Serial glucose assays provide the most detailed evaluation of a patient's response to insulin. Food and insulin should be
given on the usual schedule, and blood should be drawn for glucose measurement every two hours. If the glucose drops precipitously,
more frequent monitoring may be necessary to identify the nadir. For patients receiving once-daily insulin, the glucose curve
should be continued for 24 hours; for patients receiving twice-daily therapy, it is acceptable to measure glucose concentrations
over 10 to 12 hours. Checking the glucose concentration every four hours is generally sufficient in patients receiving glargine
since glargine has a slow onset of action (Figure 3).
Ideally, blood glucose concentrations should stay within the normal range, but this rarely occurs. As veterinary patients
do not suffer from the retinal, renal, and vascular complications seen in people, blood glucose concentrations do not need
to be as rigidly controlled. However, even mild persistent hyperglycemia can cause cataracts (in dogs) and peripheral neuropathy
(in cats). Hypoglycemia should be avoided, and prolonged or extreme hyperglycemia is undesirable. As a general rule, if the
lowest blood glucose concentration recorded in the clinic is < 70 mg/dl, the insulin dose should be reduced by 25%. If the
glucose concentration is more than 250 mg/dl on two or more readings, a 10% increase in insulin is appropriate. It is important
to remember that acute and severe hypoglycemia can trigger rebound hyperglycemia (the Somogyi effect), so never use a single
high glucose measurement as an indication to increase the insulin dose.
If the patient is doing clinically well, fructosamine assays can be performed in place of serial glucose measurements (Figure 4). Serum fructosamine reflects average serum glucose concentrations for the previous three weeks. If the fructosamine concentration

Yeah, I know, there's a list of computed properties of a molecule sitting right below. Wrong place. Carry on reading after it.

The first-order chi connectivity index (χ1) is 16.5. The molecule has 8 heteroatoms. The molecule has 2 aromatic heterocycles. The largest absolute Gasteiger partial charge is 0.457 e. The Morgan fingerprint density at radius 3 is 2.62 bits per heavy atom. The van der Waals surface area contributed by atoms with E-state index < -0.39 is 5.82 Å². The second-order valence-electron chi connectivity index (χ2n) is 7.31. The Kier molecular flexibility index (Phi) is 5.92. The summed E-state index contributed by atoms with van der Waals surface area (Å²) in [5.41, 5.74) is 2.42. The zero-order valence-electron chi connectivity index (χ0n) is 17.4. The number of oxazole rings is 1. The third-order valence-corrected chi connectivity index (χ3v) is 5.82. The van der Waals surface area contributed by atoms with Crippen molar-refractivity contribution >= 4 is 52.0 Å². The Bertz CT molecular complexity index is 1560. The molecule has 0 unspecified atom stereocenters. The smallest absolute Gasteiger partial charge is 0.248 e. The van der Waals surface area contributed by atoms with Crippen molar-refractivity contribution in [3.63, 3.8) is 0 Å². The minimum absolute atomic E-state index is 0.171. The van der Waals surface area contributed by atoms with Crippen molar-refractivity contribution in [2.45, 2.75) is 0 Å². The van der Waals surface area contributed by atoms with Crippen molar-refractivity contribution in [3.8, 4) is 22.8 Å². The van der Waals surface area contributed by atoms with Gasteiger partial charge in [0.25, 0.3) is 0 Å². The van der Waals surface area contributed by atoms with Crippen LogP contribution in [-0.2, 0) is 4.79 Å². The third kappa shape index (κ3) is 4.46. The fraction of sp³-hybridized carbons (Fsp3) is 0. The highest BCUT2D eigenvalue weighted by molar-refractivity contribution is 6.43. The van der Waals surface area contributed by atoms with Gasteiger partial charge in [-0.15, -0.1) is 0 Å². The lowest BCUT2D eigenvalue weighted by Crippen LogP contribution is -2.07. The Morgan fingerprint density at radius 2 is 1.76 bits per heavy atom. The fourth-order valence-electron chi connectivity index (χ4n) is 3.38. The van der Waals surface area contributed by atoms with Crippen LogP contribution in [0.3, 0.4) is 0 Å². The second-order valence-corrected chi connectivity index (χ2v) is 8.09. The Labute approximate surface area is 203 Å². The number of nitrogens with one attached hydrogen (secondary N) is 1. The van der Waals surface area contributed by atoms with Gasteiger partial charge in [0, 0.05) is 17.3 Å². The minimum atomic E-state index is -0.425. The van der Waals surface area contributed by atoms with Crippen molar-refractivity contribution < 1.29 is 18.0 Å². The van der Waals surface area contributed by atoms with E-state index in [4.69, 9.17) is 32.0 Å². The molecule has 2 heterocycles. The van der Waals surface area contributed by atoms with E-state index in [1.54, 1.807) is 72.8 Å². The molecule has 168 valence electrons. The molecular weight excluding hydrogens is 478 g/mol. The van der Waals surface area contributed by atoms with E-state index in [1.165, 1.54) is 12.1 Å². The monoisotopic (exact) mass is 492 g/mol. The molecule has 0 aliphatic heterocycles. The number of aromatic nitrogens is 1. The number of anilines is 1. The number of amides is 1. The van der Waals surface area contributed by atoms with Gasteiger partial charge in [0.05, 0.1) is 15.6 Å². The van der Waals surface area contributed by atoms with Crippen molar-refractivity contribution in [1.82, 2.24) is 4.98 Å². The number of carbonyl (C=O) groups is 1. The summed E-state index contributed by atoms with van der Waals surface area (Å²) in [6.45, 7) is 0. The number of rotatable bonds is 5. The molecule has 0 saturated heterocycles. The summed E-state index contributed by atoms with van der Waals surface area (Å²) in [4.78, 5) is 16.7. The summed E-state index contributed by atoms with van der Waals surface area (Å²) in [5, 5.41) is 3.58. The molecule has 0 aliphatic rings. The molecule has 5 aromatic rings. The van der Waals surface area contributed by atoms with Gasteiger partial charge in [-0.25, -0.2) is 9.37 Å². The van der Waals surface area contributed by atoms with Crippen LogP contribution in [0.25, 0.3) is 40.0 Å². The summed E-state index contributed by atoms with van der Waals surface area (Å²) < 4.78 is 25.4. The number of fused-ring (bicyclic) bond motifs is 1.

is elevated, a glucose curve is necessary before dose adjustments are made. It is not safe to arbitrarily increase the insulin
dose, as patients receiving too much insulin may have elevated fructosamine concentrations secondary to the Somogyi effect
(in which acute hypoglycemia results in severe and often prolonged hyperglycemia).
Figure 4: Are serum fructosamine assays sufficient to monitor glycemic control?
Patients requiring more than 2 U/kg/dose of insulin are regarded as being insulin-resistant. The most common causes of poor
glycemic control are concurrent diseases or problems with the storage or administration of the insulin (Table 2).
Table 2: A Stepwise Approach to Evaluating Patients with Insulin Resistance
Watching the client give a dose to the patient can be informative. Some people shake the bottle vigorously, causing damage
to the molecules, or inadvertently draw air into the syringe. When handling issues have been addressed, it is necessary to
look for other health problems that may affect the body's response to insulin. It is also worthwhile to make sure the patient
isn't receiving any other medications (including topical corticosteroids) that may antagonize the effect of insulin.
The impact of dietary formulation on canine diabetes appears to be modest. A recent study evaluating the effect of dietary
fiber on postprandial glycemia did not demonstrate a significant effect on blood glucose concentrations,10 although other studies have indicated improved fructosamine concentrations in diabetic dogs fed high-fiber diets.11,12 A palatable balanced diet is essential, but therapeutic diets may not provide substantial clinical advantages over commercial
dog food. It is more important for feeding schedules and food type to remain consistent. I recommend offering food immediately
before insulin administration to ensure the patient is interested in eating. In addition, for patients receiving Vetsulin,
the first peak of activity provides an excellent buffer against postprandial hyperglycemia.